The weight of heavier electric vehicles (compared to conventional vehicles) may also lead to greater non-exhaust emissions.

The large torque of electric vehicles further adds to the fine dust problem, as it causes greater tyre wear and dispersion of dust particles.


Some Models May Have A More Limited Driving Range

The number of miles you get on a full charge for a EV differs between models.

Some EVs have a more limited range compared to traditional cars.


There’s Not A Lot Of Recharging Stations In Some Cities

There’s many cities that lack charging stations, and some cities have no stations.

And, stations can be more centralized in cities, and not as available in outer suburbs.


Charging Times Can Vary – But, The Charge To Range Added Ratio Can Be Poor

An hour of charging might add 25 miles to an EV’s range (if the power is coming from a 240v source)

An average full charging time might be 4 hours, but some full charges can take up to 15 to 20 hours

Comparatively, a petroleum based car takes a couple of minutes to refill and might add 600 miles to it’s driving distance.


Different Models May Use Different Charging Plugs – May Sometimes Be Compatibility Issues

Not every charging mechanism or connection type is the same, and there may sometimes be compatibility issues with some cars in some situations

Some models only accept specific plugs, and quick chargers may only work on some specific models

A universal charging connection system could help here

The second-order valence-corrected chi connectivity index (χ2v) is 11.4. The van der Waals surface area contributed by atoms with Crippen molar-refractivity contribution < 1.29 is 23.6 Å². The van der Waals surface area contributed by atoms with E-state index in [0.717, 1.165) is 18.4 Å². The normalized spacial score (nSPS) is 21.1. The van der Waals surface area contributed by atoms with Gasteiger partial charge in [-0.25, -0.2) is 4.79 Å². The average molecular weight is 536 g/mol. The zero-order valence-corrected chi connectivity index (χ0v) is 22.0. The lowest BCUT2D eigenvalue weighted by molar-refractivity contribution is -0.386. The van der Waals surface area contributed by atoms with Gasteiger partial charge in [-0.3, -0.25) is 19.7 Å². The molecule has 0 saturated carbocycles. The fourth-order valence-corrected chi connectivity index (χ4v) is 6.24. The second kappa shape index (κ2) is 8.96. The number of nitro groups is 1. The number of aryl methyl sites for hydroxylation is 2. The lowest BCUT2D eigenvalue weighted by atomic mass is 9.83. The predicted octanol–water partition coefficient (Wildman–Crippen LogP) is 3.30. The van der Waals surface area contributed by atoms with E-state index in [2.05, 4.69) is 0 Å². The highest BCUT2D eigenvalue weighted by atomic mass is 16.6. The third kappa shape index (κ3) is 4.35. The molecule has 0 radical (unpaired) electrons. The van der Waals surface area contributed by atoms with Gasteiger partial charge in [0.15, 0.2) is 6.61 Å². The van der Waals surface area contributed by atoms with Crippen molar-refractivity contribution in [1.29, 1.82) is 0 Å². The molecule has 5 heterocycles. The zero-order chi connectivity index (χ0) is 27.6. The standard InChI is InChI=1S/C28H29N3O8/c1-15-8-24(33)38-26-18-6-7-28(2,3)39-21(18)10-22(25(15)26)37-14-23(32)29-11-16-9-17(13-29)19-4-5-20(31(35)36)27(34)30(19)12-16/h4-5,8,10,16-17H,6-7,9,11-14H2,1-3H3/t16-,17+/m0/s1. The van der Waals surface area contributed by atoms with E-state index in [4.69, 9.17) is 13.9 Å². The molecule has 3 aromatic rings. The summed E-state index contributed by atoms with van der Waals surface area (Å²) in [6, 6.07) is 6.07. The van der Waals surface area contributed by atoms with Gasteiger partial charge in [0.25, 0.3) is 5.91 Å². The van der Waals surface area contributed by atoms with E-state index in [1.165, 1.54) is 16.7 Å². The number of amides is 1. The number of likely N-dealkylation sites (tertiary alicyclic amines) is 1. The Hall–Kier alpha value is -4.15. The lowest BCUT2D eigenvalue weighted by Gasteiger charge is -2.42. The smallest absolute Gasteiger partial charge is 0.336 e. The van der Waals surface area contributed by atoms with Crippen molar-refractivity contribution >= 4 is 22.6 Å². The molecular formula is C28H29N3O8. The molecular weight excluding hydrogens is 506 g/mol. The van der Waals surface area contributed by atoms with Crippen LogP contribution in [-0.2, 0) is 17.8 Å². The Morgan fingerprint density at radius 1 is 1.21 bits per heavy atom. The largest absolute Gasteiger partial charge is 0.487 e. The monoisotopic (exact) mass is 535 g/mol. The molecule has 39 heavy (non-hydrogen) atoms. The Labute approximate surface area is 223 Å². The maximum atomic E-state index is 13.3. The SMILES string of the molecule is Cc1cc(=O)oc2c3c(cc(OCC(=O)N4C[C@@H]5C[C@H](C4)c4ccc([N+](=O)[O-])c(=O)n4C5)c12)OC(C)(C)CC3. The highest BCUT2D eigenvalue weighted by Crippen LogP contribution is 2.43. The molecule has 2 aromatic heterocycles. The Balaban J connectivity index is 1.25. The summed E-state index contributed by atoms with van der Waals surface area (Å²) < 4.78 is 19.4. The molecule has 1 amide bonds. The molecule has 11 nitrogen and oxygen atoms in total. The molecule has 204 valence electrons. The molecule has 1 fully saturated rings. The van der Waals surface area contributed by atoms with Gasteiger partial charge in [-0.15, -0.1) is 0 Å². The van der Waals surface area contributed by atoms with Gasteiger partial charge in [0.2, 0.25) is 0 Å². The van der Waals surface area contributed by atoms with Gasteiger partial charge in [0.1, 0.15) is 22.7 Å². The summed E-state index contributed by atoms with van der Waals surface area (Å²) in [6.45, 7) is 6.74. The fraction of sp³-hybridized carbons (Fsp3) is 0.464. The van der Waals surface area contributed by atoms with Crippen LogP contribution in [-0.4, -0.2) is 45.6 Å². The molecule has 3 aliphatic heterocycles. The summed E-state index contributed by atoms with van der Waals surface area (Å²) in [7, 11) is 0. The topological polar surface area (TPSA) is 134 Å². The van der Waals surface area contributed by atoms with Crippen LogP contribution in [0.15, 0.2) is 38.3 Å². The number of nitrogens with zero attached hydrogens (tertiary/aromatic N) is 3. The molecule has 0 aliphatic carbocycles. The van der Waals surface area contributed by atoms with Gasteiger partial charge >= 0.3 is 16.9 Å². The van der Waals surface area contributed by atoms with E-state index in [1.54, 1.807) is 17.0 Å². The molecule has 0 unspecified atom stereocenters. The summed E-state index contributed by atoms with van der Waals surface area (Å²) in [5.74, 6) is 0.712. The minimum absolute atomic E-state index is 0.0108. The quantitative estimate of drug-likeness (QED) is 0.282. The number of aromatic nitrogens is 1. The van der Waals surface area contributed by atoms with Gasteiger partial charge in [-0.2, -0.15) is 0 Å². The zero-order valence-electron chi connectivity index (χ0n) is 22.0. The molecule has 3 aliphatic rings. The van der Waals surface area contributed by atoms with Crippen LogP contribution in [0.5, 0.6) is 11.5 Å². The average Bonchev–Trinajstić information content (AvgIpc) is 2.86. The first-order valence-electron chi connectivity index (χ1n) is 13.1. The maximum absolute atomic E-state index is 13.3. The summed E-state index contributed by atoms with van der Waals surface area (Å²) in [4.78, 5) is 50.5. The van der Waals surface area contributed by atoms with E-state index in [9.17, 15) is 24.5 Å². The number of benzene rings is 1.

May Be A Higher Initial Retail Cost

Cost obviously has to be compared like for like in terms of car size, car features, car performance, etc.

But, some figures show that the average electric vehicle cost more than the average petroleum based vehicle on a like for like basis when considering upfront capital cost, and taking into account tax credits.

Over the long term, technology advances and economies of scale might help lower EV prices.


Fewer Model Options Than Combustion Engine Cars

Almost all vehicles that qualify as an electric car are either a pure compact or a mid-size sedan right now.

Compared to conventional cars, there’s less of a range of models and car types to choose from for EVs. 


Only Specific Tax Incentives Might Be Available

In areas where tax incentives or credits are available for EVs, the tax incentives are usually conditional.

Conditional incentives mean that there may not end up being a real financial benefit for a potential buyer who ends up purchasing an EV 

It’s important buyers do the necessary net financial benefits vs costs comparison (vs buying a conventional car), and review all rules and regulations in their area governing their purchase, and are aware of tax implications, before buying an EV.


Re-Sale Value Can Depreciate Quickly, & Technology Can Get Outdated Quickly

EV’s from 2018 are going to lack the technology of those available in 2028.

The longer someone has had their EV for, the more the re-sale value can drop, the higher the chance the manufacturer eventually drops support for the technology in your car, and so on.

If you buy an EV now, not only do you risk having a poor re-sale value, but you also rely on the manufacturer to support the technology your car currently uses into the future.


Quiet Driving Noise Can Potentially Be Dangerous To Pedestrians

EVs can be very quiet when being drive, and this may be a danger to pedestrians and children who may not be able to hear them coming.


EV Material Supply Chain Is International

As opposed to domestic for a lot of combustion engine cars

This may present some issues


EV Batteries Currently Rely On Finite & Rare Metals

EV batteries use finite and rare earth metals like lithium, just as one example.